Keeping communication open with the C-suite can improve transparency and accountability by ensuring every area of the business feels buy-in for the success of DEI programs.
Actively Manage Diversity & Inclusion
The issues around a diverse workplace can be managed and mitigated if employers take active steps to ensure that their companies are recognized for tolerance and acceptance. Here are some tips for managing diversity in the workplace:
Create written policies – Companies should create and include their diversity policy in their employee handbook. The policy should contain information about non-discrimination laws, the code of conduct, and the compensation and benefits policy. When it’s in writing, it’s hard to ignore.
Provide sensitivity training – Employees should be provided with sensitivity training to create a better workplace culture. Sensitivity training can help employees value views that are different, understand how words and actions can cause offense, and what needs to be done if they’ve been offended.
Create an accountability plan – Use regular surveys to check in on your progress, and have a plan in place for how you’re going to ensure staff uphold these policies.
Address micro-aggressions – Micro-aggressions are thinly veiled, everyday instances of racism, homophobia, sexism (and more) that you see in the world. They are defined as a statement, action, or incident regarded as an instance of indirect, subtle, or unintentional discrimination against members of a marginalized group such as a racial or ethnic minority. Examples might include commenting on how someone speaks or is dressed. Use trainings to help address and prevent mico-aggressions against others.
Impose a zero-tolerance policy – After employees have received the handbook and training about diversity issues, the company needs to set the tone about how violations will be handled. All employees, even up to the highest levels, should be aware that inappropriate behavior will not be tolerated and every reported incident will be taken seriously.
Keep DEI top of mind for your employees and encourage them to learn more about pressing societal and workplace issues by providing access to robust resources and self-serve opportunities to learn. Consider some of the following:
- Weekly or monthly newsletter digests with articles on trending DEI topics
- Start a #BeTheChange Slack or chat channel, where employees can share experiences, resources, and opportunities to engage in thoughtful conversations
- Put a process in place to help employees form affinity or ERG groups — and
have each group start and own their own Slack channels
- Share opportunities to donate to specific diversity-supporting organizations,
with a potential company match
- Provide a forum for employees to present their experiences and learnings
- Empower employees with emotional intelligence data so they can communicate and collaborate more effectively and inclusively with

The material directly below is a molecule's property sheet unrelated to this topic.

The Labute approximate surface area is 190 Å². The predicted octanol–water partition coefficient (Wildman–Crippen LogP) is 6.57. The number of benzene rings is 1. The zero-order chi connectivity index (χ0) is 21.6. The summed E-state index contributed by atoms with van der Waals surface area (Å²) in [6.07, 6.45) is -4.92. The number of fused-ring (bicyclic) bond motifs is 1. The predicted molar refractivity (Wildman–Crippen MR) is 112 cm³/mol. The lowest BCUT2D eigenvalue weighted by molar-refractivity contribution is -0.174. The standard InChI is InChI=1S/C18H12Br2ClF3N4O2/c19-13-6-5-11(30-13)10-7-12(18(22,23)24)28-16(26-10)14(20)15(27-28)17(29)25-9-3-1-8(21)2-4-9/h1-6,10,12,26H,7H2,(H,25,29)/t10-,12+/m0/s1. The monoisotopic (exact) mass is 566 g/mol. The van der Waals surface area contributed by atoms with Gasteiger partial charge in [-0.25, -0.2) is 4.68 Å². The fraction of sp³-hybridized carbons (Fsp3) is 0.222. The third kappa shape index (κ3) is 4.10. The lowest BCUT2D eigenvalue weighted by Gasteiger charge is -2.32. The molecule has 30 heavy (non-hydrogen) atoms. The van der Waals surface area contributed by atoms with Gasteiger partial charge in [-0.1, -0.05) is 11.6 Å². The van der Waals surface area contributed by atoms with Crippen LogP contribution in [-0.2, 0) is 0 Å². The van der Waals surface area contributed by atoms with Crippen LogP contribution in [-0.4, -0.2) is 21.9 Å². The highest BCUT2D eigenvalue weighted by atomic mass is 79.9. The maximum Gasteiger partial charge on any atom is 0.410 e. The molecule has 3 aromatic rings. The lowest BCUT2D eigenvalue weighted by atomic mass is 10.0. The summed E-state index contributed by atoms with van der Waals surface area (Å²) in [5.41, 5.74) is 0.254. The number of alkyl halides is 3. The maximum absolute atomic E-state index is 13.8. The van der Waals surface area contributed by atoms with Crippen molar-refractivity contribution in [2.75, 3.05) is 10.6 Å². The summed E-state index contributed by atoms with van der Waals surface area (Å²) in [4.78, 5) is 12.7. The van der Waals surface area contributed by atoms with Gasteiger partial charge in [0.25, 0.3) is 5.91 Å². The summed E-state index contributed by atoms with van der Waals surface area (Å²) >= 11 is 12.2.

employees different from themselves
By putting resource communication channels just a click away, employees begin talking about DEI more regularly — helping over time to reduce some of the discomfort people have around the topic and creating more organizational accountability.
Replace Antiquated Processes
A lot of times, the processes, practices, and architecture businesses have in place are antiquated, and we don’t even realize it. Nothing is going to change unless those things change, and people don’t change just because you tell them to. They change when you enable that change. This means empowering choice around structure and architecture while putting tools and resources in front of somebody in order to enable them to do something totally different without them even realizing it.
One of the biggest and quickest levers in moving the diversity needle for your company culture is in processes for who you hire. Each individual you add or remove will play a part in your culture’s evolution. It’s human nature to hire people like ourselves, so it’s imperative to leverage a variety of networks and tools to support hiring based on diversity of backgrounds/ perspectives vs. simply hiring people to whom you gravitate, happen to already know, or who come recommended. This calls for reshaping antiquated hiring processes — by seeking and interviewing for culture fit/add rather than the traditional skill-based interview.
When you assess a candidates’ behaviors, motivators, and work styles, you’ll be able to better select individuals who share and have demonstrated the values you have identified as paramount, believe in your vision, and are excited about the work your team is doing. This psychometric-based approach helps you avoid recruiting cookie-cutter replicas of your current employees and allows you to hire for culture adds and gap fillers — those candidates who will enhance your culture, as well as bring unique and valuable experiences and a diversity of thought to the team.
Leading companies are working to build both diverse and inclusive workplaces, enabling them to transform diversity programs from a compliance obligation to a business strategy. By broadening the scope of workplace diversity from race, age, gender, and physical ability to also include diversity of thought, companies can better understand their employees and discover additional ways to solve problems.
Employees want not only to be heard but truly listened to. In order to achieve that, a company must give voice to each employee, to everyone who chooses to participate. Once you can do this, then you can say your organization fosters a culture that not only supports, but is also built on the foundation of diversity and inclusion.
If you’re interested in seeing how Humantelligence can help you remove unconscious bias, hire for diversity of thought, and support more inclusive communication, let’s talk!